According to a report from the Beijing Institute for Brain Disorders, the number of brain cancer patients in China is estimated to be 2,000,000 with 200,000 new primary diagnosis patients each year. Yet there are only 13,000 neurosurgeons in the country. In order to acquire the best neurosurgeon in town and allow my mother to jump the queue for a routine hospital procedure, we had to rely on our “guanxi” or social connections. Only then was she able to secure a surgery appointment so soon after her diagnosis.
In Europe and the United States, there are multidisciplinary teams that provide medical treatments collectively and keep track of cancer patients. In China, no such system exists. Once my mother underwent her one-stop surgery, we needed to contact oncologists and radiologists who worked in separate departments across the hospital and had no communication with each other. We also needed to figure out the risks, side effects, and remedies from their different and sometimes conflicting advice.
Another issue is the lack of availability and accessibility of effective cancer drugs. My mother’s neurosurgeon once told me the main difference between China and America when it comes to cancer treatment is that “We have good surgeons, not enough cancer drugs.”
I know that this cancer will cause my mother’s neurological condition and overall health to deteriorate. She will leave us – it is just a matter of time. I cried out of vulnerability and inability to change the situation.
I sensed that my relatives perhaps held the same feelings. We are in fear of death. We are secular, and while we do not believe in eternity or heaven, we hope that my mother can stay with us longer. The scarcity of medical resources is a weight we must bear, and we develop a self-protective mechanism against this cruel reality. We need to lie to ourselves, also to our loved ones, in order to carry on.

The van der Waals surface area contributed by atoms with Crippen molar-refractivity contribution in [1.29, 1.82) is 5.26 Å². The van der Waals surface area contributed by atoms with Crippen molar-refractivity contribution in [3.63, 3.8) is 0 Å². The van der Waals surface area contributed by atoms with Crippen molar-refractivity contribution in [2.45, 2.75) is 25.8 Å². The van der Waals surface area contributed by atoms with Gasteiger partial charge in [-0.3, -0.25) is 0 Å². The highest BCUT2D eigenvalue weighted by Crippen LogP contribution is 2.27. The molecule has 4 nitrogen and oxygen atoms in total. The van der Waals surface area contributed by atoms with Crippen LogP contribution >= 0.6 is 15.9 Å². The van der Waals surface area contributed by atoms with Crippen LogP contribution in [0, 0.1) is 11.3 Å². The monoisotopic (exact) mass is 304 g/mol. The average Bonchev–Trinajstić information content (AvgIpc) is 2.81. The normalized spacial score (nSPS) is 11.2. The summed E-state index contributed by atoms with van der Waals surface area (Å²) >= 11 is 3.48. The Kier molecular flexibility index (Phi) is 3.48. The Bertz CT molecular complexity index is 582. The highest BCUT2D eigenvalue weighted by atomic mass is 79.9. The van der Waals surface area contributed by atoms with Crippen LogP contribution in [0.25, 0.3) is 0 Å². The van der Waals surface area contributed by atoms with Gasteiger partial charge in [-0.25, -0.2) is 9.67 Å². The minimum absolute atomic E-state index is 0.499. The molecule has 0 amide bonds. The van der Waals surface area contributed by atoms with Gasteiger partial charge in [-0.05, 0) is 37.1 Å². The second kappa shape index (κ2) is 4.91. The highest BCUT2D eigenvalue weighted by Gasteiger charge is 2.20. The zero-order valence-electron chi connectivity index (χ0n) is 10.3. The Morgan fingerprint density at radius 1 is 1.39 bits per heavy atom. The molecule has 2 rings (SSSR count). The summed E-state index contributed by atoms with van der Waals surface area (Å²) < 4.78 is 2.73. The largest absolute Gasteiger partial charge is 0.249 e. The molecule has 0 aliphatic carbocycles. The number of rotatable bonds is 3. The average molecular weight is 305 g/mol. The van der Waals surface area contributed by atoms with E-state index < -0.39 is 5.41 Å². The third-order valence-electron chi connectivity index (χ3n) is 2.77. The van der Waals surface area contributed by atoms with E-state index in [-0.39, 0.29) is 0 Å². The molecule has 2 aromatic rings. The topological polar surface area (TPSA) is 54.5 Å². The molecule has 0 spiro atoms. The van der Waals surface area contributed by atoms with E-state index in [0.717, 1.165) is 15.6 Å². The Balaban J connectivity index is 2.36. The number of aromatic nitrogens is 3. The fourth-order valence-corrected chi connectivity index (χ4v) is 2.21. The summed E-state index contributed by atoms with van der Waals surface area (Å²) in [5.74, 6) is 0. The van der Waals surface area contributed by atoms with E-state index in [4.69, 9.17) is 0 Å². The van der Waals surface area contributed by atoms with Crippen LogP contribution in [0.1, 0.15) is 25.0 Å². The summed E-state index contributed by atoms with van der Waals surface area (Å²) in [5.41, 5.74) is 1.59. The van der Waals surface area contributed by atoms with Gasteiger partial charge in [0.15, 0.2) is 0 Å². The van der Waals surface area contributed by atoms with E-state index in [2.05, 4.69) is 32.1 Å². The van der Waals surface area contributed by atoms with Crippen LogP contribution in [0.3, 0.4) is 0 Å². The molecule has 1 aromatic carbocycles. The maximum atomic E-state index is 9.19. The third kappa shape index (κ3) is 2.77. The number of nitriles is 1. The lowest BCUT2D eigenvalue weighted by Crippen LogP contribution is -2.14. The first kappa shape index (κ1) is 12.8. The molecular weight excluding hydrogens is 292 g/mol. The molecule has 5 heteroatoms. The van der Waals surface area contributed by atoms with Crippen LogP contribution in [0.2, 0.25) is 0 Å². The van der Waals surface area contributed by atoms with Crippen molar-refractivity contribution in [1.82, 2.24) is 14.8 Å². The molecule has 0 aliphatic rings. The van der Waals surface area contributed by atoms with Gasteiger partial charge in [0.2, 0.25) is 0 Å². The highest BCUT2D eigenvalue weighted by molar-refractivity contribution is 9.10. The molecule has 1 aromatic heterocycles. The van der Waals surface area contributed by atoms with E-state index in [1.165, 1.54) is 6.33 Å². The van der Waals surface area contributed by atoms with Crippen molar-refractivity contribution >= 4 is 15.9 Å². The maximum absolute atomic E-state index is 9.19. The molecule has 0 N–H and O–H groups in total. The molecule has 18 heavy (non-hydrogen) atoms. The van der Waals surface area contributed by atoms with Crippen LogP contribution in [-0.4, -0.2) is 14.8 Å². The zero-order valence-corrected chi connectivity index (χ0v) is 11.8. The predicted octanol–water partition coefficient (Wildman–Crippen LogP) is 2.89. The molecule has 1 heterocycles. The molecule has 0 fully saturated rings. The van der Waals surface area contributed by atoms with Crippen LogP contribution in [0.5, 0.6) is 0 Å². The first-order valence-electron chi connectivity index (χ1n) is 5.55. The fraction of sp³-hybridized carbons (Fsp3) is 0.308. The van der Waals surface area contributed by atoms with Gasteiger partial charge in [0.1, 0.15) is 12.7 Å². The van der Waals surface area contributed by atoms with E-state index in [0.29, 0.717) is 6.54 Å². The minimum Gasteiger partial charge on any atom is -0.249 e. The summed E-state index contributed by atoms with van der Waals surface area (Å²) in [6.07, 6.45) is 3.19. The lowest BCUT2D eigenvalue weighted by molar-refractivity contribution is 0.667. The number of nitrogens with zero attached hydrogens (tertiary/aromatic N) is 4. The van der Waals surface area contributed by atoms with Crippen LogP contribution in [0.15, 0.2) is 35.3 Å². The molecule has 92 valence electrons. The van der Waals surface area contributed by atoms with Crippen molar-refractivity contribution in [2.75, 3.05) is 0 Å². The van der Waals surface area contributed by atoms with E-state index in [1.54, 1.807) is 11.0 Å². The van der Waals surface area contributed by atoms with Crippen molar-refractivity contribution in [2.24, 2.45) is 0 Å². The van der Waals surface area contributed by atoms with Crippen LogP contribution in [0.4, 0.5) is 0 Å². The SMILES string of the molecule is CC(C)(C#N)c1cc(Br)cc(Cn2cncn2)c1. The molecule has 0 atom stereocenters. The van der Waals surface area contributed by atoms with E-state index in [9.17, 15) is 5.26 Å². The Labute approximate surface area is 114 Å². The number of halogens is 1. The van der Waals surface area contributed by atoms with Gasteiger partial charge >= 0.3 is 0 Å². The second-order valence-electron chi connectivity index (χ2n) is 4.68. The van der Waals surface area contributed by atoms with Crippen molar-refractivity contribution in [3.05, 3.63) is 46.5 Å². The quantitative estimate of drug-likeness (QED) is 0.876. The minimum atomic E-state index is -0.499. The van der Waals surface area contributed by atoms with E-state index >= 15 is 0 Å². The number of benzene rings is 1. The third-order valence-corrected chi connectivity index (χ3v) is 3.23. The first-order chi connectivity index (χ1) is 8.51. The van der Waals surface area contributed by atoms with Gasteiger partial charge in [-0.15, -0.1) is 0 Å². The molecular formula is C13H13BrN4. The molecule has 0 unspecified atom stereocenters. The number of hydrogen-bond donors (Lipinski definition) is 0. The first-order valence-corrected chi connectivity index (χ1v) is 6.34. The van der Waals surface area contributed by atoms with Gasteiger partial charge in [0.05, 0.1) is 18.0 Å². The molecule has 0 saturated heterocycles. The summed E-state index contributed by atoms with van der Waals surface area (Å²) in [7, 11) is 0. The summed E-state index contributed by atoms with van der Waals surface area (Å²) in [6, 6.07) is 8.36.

Telling half-truths is our way to console my mother and give her some positivity. There are no professional counselors to listen to her feelings and offer her advice. Nor are there any support groups for glioma patients near our home. We have only two weapons left for her to wage war with cancer: being positive and eating healthily.
My mother is extraordinary tough. She manages to get up in the mornings and clean the house even when the oral cancer drugs kept her up at night. “Need help?” I asked. She shook her head and continued to peel an apple.
We received some positive news before I flew back to America. My mother had not lost too much weight after her chemo and radio therapy treatments. Her latest MRI report also showed that her cancer cells had not grown too much.
I don’t know how long we can hold onto these half-truths. But before I left, my relatives promised not to lie to me about my mother’s condition. And for now, that’s enough.
About the author
Wang Zhen was raised in Xi’an, China. She was among the first group of young Chinese to travel New Zealand under the country’s working holiday schemes, and spent several years there exploring the land of middle earth. Before uniting with her husband in Pittsburgh, United States, Zhen worked for China Daily and the Guardian’s Beijing bureau. Find her on twitter: Hazelnutwz
About the editor
Jessie Lau is a writer, editor and researcher passionate about exploring gender, ethnicity, social policy and identity in China and other parts of Asia. Based in London and Hong Kong, she has written stories on everything from pro-democracy protests in Hong Kong and solitary confinement in Californian prisons to China’s massive boarding school program targeting ethnic Uyghur and Tibetan children. Now freelancing as a video news assistant at The Associated Press, her writing has been published by the The Economist, Quartz, and South China Morning Post, among others. She is a board member at NüVoices, a collective supporting women working on China subjects, and Online Editor-in-Chief of NüStories, its feminist magazine amplifying minority voices.
Twitter @_laujessie Website: www.laujessie.com